Multilateral corporate partnerships and market-based approaches have become standard practice.
American corporations began joining with environmental groups to increase sustainability nearly 30 years ago. This trend was still on the horizon in 1986 when I wrote an op-ed for this page describing an emerging style of environmentalism dedicated to problem-solving, market-based approaches, and partnerships.
Now widely known as Third Wave environmentalism, the idea first became a reality in 1990, when McDonald’s teamed up with my organization, the Environmental Defense Fund, to reduce more than 300 million pounds of solid waste by doing away with its foam-clamshell packaging.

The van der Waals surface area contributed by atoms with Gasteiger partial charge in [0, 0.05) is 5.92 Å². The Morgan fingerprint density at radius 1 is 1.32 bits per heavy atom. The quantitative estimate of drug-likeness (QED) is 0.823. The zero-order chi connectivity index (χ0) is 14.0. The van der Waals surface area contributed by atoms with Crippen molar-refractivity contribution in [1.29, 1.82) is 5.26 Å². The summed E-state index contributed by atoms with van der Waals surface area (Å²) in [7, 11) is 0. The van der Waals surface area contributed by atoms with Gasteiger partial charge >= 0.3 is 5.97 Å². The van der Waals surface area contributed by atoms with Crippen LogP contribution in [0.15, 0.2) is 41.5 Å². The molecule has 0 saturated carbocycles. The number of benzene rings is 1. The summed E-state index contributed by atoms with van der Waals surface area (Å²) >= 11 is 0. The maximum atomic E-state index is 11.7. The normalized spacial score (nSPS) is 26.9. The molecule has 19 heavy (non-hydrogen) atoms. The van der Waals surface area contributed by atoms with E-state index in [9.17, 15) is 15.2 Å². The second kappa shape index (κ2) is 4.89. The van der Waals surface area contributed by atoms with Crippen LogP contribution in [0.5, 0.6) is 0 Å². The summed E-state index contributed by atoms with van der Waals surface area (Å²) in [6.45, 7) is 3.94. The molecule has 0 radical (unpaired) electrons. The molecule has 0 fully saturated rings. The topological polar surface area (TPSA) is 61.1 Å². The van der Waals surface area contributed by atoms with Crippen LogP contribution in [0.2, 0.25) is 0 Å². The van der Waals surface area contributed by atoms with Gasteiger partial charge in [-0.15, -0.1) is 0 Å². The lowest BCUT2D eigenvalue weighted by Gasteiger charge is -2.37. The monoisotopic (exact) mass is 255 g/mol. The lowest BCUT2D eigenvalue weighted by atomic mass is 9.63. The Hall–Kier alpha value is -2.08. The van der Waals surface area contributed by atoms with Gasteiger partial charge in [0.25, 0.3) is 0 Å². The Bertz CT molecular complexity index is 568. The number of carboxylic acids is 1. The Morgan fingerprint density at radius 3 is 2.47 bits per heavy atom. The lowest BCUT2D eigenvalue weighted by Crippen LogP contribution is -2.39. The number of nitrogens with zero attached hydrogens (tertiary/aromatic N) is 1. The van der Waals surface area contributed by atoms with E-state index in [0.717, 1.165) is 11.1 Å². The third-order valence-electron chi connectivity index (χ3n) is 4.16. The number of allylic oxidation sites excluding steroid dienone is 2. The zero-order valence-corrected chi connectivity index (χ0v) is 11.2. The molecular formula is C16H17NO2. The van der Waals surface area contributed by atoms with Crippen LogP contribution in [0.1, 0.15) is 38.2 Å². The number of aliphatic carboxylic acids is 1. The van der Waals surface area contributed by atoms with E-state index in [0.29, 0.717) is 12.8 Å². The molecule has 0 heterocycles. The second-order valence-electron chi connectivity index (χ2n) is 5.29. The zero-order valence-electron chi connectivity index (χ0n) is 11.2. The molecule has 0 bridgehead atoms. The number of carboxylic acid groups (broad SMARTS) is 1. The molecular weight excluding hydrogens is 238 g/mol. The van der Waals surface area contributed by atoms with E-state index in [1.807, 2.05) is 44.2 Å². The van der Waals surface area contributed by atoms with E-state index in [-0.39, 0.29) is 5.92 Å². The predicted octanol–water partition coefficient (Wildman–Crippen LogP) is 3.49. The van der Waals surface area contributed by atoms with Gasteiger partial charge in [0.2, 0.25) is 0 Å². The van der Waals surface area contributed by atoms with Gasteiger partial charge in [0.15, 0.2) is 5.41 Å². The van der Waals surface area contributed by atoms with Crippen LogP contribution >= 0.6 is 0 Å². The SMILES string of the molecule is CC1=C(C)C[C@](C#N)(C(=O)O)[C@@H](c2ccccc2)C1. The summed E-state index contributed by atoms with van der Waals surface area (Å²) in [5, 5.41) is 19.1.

The Third Wave built on the progress of the first two: Teddy Roosevelt-era land conservation, followed by mid-20th-century antipollution laws like the Clean Air Act.
In the 1990s, the advent of reliable pollution monitoring opened the door to flexible Third Wave solutions such as the U.S. cap-and-trade system for sulfur dioxide, which causes forest-killing acid rain. Since 1990, this program has helped reduce coal-plant sulfur-dioxide emissions by more than 90% nationwide.
Market-based approaches and corporate partnerships are standard practice today. Yet too many environmentalists still regard business as the enemy, and vice versa.
That may finally be changing, because an emerging wave of environmental innovation is making these partnerships more productive, and their results more precisely measurable.
Call it the Fourth Wave of environmental progress:
Innovation that gives people new ways to solve environmental problems.
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